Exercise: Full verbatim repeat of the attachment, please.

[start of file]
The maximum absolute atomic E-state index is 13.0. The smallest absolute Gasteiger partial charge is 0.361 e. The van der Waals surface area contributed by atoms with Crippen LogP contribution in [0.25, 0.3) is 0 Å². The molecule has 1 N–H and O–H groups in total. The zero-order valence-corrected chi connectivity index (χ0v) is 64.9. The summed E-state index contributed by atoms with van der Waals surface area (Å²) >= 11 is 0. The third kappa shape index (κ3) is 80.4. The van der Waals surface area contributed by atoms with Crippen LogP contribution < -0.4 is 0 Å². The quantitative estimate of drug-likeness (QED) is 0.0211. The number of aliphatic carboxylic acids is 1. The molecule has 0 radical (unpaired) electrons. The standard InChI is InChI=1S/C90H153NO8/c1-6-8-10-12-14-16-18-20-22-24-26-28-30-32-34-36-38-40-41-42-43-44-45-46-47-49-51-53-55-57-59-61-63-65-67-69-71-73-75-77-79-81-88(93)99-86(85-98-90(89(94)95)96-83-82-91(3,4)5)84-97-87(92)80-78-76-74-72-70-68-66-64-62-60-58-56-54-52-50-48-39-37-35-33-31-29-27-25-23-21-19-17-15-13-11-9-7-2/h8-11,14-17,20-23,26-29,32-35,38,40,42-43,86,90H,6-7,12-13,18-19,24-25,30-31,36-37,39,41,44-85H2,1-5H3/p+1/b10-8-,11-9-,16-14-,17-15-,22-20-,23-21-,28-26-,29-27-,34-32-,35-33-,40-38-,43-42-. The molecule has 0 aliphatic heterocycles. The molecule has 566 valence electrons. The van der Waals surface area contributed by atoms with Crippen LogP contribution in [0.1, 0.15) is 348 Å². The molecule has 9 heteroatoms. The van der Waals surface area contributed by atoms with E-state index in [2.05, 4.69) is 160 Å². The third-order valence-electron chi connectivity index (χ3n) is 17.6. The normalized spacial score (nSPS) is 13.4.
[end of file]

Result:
The maximum absolute atomic E-state index is 13.0. The smallest absolute Gasteiger partial charge is 0.361 e. The van der Waals surface area contributed by atoms with Crippen LogP contribution in [0.25, 0.3) is 0 Å². The molecule has 1 N–H and O–H groups in total. The zero-order valence-corrected chi connectivity index (χ0v) is 64.9. The summed E-state index contributed by atoms with van der Waals surface area (Å²) >= 11 is 0. The third kappa shape index (κ3) is 80.4. The van der Waals surface area contributed by atoms with Crippen LogP contribution < -0.4 is 0 Å². The quantitative estimate of drug-likeness (QED) is 0.0211. The number of aliphatic carboxylic acids is 1. The molecule has 0 radical (unpaired) electrons. The standard InChI is InChI=1S/C90H153NO8/c1-6-8-10-12-14-16-18-20-22-24-26-28-30-32-34-36-38-40-41-42-43-44-45-46-47-49-51-53-55-57-59-61-63-65-67-69-71-73-75-77-79-81-88(93)99-86(85-98-90(89(94)95)96-83-82-91(3,4)5)84-97-87(92)80-78-76-74-72-70-68-66-64-62-60-58-56-54-52-50-48-39-37-35-33-31-29-27-25-23-21-19-17-15-13-11-9-7-2/h8-11,14-17,20-23,26-29,32-35,38,40,42-43,86,90H,6-7,12-13,18-19,24-25,30-31,36-37,39,41,44-85H2,1-5H3/p+1/b10-8-,11-9-,16-14-,17-15-,22-20-,23-21-,28-26-,29-27-,34-32-,35-33-,40-38-,43-42-. The molecule has 0 aliphatic heterocycles. The molecule has 566 valence electrons. The van der Waals surface area contributed by atoms with Crippen LogP contribution in [0.1, 0.15) is 348 Å². The molecule has 9 heteroatoms. The van der Waals surface area contributed by atoms with E-state index in [2.05, 4.69) is 160 Å². The third-order valence-electron chi connectivity index (χ3n) is 17.6. The normalized spacial score (nSPS) is 13.4.